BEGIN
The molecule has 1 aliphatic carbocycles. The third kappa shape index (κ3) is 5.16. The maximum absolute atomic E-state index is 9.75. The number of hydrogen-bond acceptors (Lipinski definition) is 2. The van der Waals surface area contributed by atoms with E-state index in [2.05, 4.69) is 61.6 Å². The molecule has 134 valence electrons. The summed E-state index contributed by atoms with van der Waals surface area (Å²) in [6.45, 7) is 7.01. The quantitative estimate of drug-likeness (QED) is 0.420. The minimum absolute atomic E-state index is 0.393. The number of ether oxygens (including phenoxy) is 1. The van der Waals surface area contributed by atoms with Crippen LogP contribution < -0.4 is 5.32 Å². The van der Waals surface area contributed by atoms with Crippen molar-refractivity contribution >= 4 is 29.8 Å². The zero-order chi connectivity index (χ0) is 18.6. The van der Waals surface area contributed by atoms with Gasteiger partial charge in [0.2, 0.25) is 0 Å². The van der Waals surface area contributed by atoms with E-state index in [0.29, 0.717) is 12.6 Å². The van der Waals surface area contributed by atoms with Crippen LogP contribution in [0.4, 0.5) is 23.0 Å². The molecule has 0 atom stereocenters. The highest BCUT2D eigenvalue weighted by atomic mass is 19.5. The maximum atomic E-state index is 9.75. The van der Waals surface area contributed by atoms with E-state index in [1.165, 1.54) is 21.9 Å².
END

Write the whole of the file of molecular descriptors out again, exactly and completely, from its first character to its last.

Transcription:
The molecule has 1 aliphatic carbocycles. The third kappa shape index (κ3) is 5.16. The maximum absolute atomic E-state index is 9.75. The number of hydrogen-bond acceptors (Lipinski definition) is 2. The van der Waals surface area contributed by atoms with E-state index in [2.05, 4.69) is 61.6 Å². The molecule has 134 valence electrons. The summed E-state index contributed by atoms with van der Waals surface area (Å²) in [6.45, 7) is 7.01. The quantitative estimate of drug-likeness (QED) is 0.420. The minimum absolute atomic E-state index is 0.393. The number of ether oxygens (including phenoxy) is 1. The van der Waals surface area contributed by atoms with Crippen LogP contribution < -0.4 is 5.32 Å². The van der Waals surface area contributed by atoms with Crippen molar-refractivity contribution >= 4 is 29.8 Å². The zero-order chi connectivity index (χ0) is 18.6. The van der Waals surface area contributed by atoms with Gasteiger partial charge in [0.2, 0.25) is 0 Å². The van der Waals surface area contributed by atoms with E-state index in [0.29, 0.717) is 12.6 Å². The van der Waals surface area contributed by atoms with Crippen LogP contribution in [0.4, 0.5) is 23.0 Å². The molecule has 0 atom stereocenters. The highest BCUT2D eigenvalue weighted by atomic mass is 19.5. The maximum atomic E-state index is 9.75. The van der Waals surface area contributed by atoms with E-state index in [1.165, 1.54) is 21.9 Å².